Mindfulness as used in psychology refers to maintaining a conscious awareness of the purpose and experience of any given pursuit or activity, looking for the novel and constantly questioning previous assumptions. On an individual level it has been shown to impact even such basic things as health and fitness. One study of professional hotel housekeepers showed that once they were made aware of the healthy aspects of their jobs (activity level, weight lifting, stretches) even without a change in behavior, their blood pressure and weight went down (Langer & Crum, 2007.)
Many of our students arrive at college as passive receptors, ready to be told what to do. This sets them up for poor decision making about time management, priorities, and class choices as well as increasing the chance that they will suffer from learned helplessness.
Promoting mindfulness at an individual level would involve tapping our resources to teach them how to develop habits that nurture excellence throughout their lives: prioritizing activities with an eye towards their goals (which extracurriculars actually count when applying to one's occupation, scholarship or graduate school of choice), engaging in study habits based on the neurology of learning (research by Dweck, et al, has shown that simply including a course on the basic neurology of learning in the general curriculum can not only teach better study habits but can serve as a buffer against learned helplessness and promote students choosing more rigorous course loads), including fitness and nutritional practices in daily life such that healthy habits established, utilizing internal and external motivation effectively to maximize educational experiences and developing the habits of the mind (e.g. challenging oneself, connecting with internal values, questioning assumptions, allowing oneself to be uncomfortable, reading more than is required) which will lead to a life of meaningful contributions. Any of these particular areas could be measured some with existing measures others would need to be created; health and healthy behaviors can be measured, we can track the extent to which students are choosing difficult classes and we could measure motivation and study habits.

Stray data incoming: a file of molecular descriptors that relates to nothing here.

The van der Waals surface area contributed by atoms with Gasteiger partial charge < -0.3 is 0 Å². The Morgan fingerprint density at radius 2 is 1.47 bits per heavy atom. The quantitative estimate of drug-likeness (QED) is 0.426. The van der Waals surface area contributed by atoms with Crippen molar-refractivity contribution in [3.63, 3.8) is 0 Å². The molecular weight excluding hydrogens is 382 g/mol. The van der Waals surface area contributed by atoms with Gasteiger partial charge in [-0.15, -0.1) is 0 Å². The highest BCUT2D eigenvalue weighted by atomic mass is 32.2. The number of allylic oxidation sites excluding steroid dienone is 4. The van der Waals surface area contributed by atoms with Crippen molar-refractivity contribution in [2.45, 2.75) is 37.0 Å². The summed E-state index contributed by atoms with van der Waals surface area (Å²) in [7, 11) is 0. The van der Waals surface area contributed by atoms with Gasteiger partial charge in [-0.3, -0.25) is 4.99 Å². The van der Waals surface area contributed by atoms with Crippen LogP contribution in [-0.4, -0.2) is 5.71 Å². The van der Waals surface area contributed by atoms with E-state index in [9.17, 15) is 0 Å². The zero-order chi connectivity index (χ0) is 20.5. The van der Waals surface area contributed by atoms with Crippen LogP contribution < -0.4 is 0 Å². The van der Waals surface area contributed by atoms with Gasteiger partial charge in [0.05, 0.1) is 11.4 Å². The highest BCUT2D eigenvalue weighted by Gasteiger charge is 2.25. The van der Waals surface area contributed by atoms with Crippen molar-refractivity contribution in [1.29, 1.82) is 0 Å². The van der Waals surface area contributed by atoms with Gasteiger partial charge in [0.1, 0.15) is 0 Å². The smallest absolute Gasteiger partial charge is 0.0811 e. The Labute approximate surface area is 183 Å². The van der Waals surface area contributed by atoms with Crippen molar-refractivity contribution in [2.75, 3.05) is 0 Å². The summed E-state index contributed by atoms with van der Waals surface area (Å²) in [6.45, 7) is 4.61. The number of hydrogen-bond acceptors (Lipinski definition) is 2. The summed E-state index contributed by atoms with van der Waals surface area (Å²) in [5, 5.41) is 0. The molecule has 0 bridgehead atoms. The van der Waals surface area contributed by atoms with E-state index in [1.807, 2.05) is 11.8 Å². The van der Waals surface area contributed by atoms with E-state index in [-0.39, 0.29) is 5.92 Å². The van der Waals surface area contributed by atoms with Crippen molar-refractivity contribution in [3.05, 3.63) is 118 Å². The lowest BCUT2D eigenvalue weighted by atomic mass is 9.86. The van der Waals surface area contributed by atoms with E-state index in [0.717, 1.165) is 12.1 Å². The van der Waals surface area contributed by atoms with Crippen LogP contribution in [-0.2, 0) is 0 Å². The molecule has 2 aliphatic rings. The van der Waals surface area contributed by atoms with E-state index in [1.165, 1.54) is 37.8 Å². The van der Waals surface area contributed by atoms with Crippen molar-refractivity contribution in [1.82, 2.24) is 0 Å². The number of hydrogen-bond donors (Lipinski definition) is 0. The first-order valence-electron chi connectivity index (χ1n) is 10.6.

Mindfulness at the institutional level would involve constantly evaluating all practices and procedures while being explicit with the students about why we do what we do. This could include more encouragement to participate in enrichment programs while being very explicit about the benefits, or looking into creating classes that meet needs not previously addressed at Millsaps, like a class on test preparation. While our students may be prepared and more than ready for graduate school, they also often have little experience with multiple choice exams which can lead to entrance exams being gatekeepers for students that should be in graduate school. A more mindful approach would question the status quo and look for ways to institutionally address such issues.
Contact person: Melissa Kelly
For a PDF of the proposal, click here.
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